One of the most difficult problems faced by public health agencies worldwide is maintaining protection for pharma companies, so they continue to develop new medicines while finding legal and practical ways to make drugs available to developing countries. At last week’s joint WHO/WIPO/WTO technical symposium on access to medicines, patent information and freedom to operate in Geneva, Dr Margaret Chan appealed to governments, patent attorneys, and pharmacutical companies to help populate global drugs databases to enable developing countries to get the medicines they need to combat the rise in costly diseases that plague their citizens.
Since October, 1,400 Haitians have died from the cholera outbreak that is taxing the country’s already fragile infrastructure. The 2010 Haiti earthquake killed 250,000 and destroyed large portions of Haiti’s healthcare system, hospitals, government offices and other supporting organizations. Crisis Mappers are doing their part to help direct resources to the people and areas of most urgent need. The HealthMap-Haiti picture to the right shows the outbreak, which is most acute at Port-au-Prince, Haiti’s capital and largest city.
CHEF Chicago hosted a luncheon on medical tourism in Singapore in Chicago, October 15, 2010. Clara Yap, Manager, Healthcare Services at Singapore Tourism Board, led the presentation with an overview of Singapore as a medical tourism destination, followed by Samuel Tan, Group Assistant Vice President of ParkwayHealth, who outlined the capabilities of one of the most advanced medical groups in Southeast Asia. Rudy Rupak, CEO of PlanetHospital, added his insights as well. This was CHEF Chicago’s second event dedicated to medical tourism this year.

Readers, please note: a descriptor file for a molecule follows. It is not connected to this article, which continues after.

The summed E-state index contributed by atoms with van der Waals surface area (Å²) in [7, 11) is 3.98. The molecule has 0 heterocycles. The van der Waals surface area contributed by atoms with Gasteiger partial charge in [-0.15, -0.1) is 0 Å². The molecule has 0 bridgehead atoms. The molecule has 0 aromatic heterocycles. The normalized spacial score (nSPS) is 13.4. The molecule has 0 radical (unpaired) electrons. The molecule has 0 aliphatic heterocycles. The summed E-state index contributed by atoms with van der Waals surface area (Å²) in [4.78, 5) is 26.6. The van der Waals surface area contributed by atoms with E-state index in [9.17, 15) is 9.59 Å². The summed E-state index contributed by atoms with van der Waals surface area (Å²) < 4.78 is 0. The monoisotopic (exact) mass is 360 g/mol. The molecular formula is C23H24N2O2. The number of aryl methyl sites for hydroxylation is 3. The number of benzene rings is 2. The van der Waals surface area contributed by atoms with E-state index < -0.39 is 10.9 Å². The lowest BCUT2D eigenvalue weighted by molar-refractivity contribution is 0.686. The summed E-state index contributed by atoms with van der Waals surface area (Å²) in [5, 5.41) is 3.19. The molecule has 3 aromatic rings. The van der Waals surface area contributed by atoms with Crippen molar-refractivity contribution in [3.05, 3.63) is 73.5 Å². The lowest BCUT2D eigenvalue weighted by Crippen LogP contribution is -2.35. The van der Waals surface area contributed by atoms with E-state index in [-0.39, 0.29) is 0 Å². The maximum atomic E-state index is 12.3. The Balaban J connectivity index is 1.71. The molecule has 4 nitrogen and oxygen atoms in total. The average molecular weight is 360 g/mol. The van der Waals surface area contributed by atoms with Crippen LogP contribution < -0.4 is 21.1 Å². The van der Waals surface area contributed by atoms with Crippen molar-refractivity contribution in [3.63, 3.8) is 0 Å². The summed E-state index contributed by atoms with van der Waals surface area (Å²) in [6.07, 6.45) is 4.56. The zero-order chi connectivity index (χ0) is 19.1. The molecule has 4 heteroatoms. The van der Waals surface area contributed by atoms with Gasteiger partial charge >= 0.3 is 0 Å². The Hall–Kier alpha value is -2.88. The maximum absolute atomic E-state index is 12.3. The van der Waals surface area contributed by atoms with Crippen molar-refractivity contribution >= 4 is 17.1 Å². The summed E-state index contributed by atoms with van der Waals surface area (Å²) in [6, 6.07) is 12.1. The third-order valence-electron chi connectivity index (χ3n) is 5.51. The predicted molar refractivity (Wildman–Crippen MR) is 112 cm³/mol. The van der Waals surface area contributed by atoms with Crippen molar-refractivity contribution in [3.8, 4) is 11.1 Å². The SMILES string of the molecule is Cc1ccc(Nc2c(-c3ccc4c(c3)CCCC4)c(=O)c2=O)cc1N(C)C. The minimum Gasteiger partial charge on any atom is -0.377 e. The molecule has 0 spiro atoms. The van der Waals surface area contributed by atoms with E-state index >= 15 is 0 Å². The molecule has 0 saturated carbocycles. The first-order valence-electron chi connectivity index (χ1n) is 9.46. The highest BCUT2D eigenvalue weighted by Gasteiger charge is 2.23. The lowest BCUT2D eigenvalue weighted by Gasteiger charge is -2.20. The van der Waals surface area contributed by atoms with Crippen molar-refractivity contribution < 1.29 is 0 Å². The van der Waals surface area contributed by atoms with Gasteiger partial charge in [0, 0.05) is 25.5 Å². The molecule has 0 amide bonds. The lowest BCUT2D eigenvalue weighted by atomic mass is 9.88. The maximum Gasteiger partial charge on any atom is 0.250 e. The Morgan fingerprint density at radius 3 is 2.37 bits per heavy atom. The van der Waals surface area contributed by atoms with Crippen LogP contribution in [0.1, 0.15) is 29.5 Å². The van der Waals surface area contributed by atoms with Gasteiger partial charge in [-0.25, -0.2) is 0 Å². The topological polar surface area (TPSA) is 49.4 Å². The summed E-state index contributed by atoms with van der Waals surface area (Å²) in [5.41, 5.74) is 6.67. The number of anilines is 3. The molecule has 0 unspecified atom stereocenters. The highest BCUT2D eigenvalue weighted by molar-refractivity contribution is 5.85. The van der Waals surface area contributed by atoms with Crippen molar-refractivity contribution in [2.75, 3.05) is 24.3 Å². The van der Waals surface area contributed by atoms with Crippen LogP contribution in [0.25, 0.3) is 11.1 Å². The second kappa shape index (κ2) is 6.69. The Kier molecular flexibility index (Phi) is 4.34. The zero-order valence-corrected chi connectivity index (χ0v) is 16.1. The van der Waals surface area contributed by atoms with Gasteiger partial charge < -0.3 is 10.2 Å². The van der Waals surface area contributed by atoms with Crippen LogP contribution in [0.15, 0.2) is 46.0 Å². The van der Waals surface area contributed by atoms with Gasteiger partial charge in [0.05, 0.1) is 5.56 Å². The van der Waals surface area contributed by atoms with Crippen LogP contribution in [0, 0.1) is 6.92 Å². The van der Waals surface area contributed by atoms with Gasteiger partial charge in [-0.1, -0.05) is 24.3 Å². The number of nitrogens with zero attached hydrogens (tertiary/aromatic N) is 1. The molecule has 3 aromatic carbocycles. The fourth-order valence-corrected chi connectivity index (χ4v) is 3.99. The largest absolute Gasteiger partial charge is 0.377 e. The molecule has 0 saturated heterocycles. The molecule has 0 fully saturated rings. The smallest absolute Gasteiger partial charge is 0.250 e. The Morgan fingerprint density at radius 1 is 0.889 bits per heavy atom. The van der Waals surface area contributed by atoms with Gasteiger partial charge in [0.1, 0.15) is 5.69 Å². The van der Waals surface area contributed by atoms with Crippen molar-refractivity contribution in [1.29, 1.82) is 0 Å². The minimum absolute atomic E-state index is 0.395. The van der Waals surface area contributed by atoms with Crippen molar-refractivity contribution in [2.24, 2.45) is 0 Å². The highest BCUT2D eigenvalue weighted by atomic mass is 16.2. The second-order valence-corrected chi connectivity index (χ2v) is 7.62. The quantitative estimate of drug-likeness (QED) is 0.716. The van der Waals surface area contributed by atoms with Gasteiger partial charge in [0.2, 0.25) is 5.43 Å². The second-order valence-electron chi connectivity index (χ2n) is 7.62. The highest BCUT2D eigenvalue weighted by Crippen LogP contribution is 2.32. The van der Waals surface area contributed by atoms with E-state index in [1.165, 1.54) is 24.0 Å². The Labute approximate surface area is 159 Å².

According to the Globalization of Healthcare’s Brazil Report, Brazil is slower than many Asian countries in developing a coordinated effort to grow its medical tourism industry, but that is changing. Last week, in Sao Paulo, Brazil hosted its first medical tourism conference to raise awareness and develop its industry. The fifth most populous country in the world, it has a large and growing healthcare system.
Brazil is already known for its advanced cosmetic procedures. Sea, Sun, and Scalpels states:
What separates its hospitals from their counterparts in Bangkok or Bangalore or Singapore is their world-famous reputation, albeit for plastic surgery. Surgeons such as Dr. Ivo Pitanguy–the “Michaelangelo of the scalpel” who invented many of the techniques–are justifiably famous overseas.
Brazilian government and medical leaders want to add to its repertoire namely in orthopedics, opthamology, cardiology, neurology. They think about its leadership in South America as well as the proximity of United States and Canadian patients.